Laboratories always indicate, for every requested parameter, a range of reference values. The norms are defined to include 95% of the “healthy” population within this reference range, with 2.5% of subjects above and 2.5% under the proposed range. It is simply a general rule!
We begin by questioning this so-called “normal” reference population. The use of these standards doesn’t cause me concern in the vast majority of cases; however we must keep in mind a few epidemiological hitches. For example, it should be noted that that various nutrient deficiencies affect a large proportion of the population of Western Europe: vitamin D (lack of sunshine); selenium, iodine, and sulphur (poor soil quality); iron (heavy periods, lack of proteins)…
An excellent example of the inadequacy of relying on the reference values can be seen with Thyroid Stimulating Hormone (TSH) secreted by the pituitary gland to increase hormone production by the thyroid gland. The higher the TSH, the weaker the thyroid gland is. A longstanding controversy with the standard ranges concerns the upper limit of references ranges for TSH, classically defined between 4 and 5. It now seems likely that the sample Caucasian population that was used to establish the "healthy” range of TSH was actually significantly “contaminated” by subjects with low-grade thyroid disease. People suffering from a goitre (swelling of the thyroid gland) and also people with thyroid autoantibodies (an auto-immune disease affecting the thyroid - often seen in the Caucasian population) were part of that sample group.
By introducing into the sample reference population a significant proportion of subjects who were slightly hypothyroid – the typical consequence of autoimmune thyroid disease and the main cause of goitre – the reference values were thus biased. Since then, calculations performed on a population pre-selected by a blood test and screened for auto-antibody carriers, and an ultrasound of the thyroid gland to detect goitre, resulted in quite different values. These results suggest that the upper limit for TSH should be brought down to 2.5 instead of the 4.5, which is still used to this day by most laboratories.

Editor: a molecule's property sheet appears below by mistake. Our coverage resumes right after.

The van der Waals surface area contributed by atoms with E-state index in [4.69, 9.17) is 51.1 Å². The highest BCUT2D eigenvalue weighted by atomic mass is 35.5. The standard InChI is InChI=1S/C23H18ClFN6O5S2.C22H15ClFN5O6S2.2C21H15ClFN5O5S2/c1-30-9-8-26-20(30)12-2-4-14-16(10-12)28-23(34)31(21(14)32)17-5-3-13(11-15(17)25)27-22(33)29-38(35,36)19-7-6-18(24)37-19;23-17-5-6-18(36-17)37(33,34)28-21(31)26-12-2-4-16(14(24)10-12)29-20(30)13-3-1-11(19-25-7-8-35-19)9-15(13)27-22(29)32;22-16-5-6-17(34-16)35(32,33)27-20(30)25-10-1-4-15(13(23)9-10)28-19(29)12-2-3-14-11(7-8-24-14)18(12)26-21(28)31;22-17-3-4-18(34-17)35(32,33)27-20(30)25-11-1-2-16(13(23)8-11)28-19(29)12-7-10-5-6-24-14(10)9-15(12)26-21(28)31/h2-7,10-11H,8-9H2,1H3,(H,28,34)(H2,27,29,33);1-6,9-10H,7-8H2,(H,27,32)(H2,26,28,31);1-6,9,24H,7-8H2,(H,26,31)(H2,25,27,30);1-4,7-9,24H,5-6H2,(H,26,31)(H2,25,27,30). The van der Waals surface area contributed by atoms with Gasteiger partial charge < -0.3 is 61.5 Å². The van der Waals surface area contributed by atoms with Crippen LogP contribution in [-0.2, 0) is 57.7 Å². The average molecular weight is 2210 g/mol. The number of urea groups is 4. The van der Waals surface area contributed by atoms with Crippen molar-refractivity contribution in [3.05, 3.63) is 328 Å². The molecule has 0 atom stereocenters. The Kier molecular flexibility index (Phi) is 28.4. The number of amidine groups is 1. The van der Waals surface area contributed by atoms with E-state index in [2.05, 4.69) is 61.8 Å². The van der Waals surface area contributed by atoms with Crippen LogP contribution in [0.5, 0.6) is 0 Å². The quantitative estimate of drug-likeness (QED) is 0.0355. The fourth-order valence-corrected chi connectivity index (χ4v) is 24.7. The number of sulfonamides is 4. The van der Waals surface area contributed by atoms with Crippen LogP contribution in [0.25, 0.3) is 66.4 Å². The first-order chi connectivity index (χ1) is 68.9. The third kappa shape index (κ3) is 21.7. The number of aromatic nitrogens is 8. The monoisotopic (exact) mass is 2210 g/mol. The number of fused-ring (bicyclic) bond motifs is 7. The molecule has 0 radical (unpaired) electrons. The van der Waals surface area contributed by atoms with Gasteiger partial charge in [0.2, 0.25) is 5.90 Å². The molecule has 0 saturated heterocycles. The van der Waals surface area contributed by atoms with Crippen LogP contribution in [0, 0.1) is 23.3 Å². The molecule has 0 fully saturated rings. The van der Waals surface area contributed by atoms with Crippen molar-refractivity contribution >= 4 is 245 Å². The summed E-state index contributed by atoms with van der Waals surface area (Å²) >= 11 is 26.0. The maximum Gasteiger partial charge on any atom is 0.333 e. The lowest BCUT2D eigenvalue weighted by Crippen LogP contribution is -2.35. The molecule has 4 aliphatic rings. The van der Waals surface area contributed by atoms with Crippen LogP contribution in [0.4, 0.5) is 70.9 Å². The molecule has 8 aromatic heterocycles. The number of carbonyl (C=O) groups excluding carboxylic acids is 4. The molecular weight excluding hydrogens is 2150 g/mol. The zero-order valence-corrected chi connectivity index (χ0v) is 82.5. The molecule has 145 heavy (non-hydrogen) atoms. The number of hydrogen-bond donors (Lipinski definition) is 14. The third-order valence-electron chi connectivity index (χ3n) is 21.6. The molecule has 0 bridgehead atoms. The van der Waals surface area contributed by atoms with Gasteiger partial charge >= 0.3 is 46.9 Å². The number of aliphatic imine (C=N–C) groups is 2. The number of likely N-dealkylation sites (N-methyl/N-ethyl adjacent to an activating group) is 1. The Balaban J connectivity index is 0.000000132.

Of course, this doesn’t mean that any person with a TSH above 2.5 is suffering from hypothyroidism, but that such a possibility should be considered by comparing the results to other suspect laboratory findings and the potential symptoms. In the so-called “grey” area of TSH between 2.5 and 4.5 we can assert: no symptoms, no treatment. We must simply monitor the biological evolution from time to time.
However, if the TSH is reaching the grey area and if the thyroid hormones come close to the bottom of the reference range, we can deduce that the pituitary gland is stimulating the thyroid without a sufficient response. We therefore conclude that there is, at least, a certain laziness of the thyroid gland. In cases where the TSH is rather high and within the grey area, along with hormonal levels in the upper half of the reference range, we may conclude that the thyroid gland is responding to the pituitary gland and therefore there is no need to worry.
The details of the scientific references explaining this controversy can be found in the conference “Thyroid”, heading “Functional Hormonology” in the tab “Conferences” on my website www.gmouton.com. You can download the PDF folder free of charge.
Generally speaking, any biological test result should always be assessed in relative terms. There is nothing worse than a binary response qualifying the result as “normal” or “abnormal”. Rather, we must really visualize the result and put it on an imaginative graphic scale going from the minimal reference to the maximum (without forgetting any alterations utilised to optimize the reference range). The ideal way would be to always represent results graphically; a few laboratories sometimes do it, but this should become the norm for all the current biological parameters.
We would then avoid the ridicule of successive assessments where two almost equal values are categorized in totally conflicting ways: “normal” if just above the reference limit, and "abnormal" if just below this threshold. It is in reality perfectly identical results if we take into account the systematic measurements errors…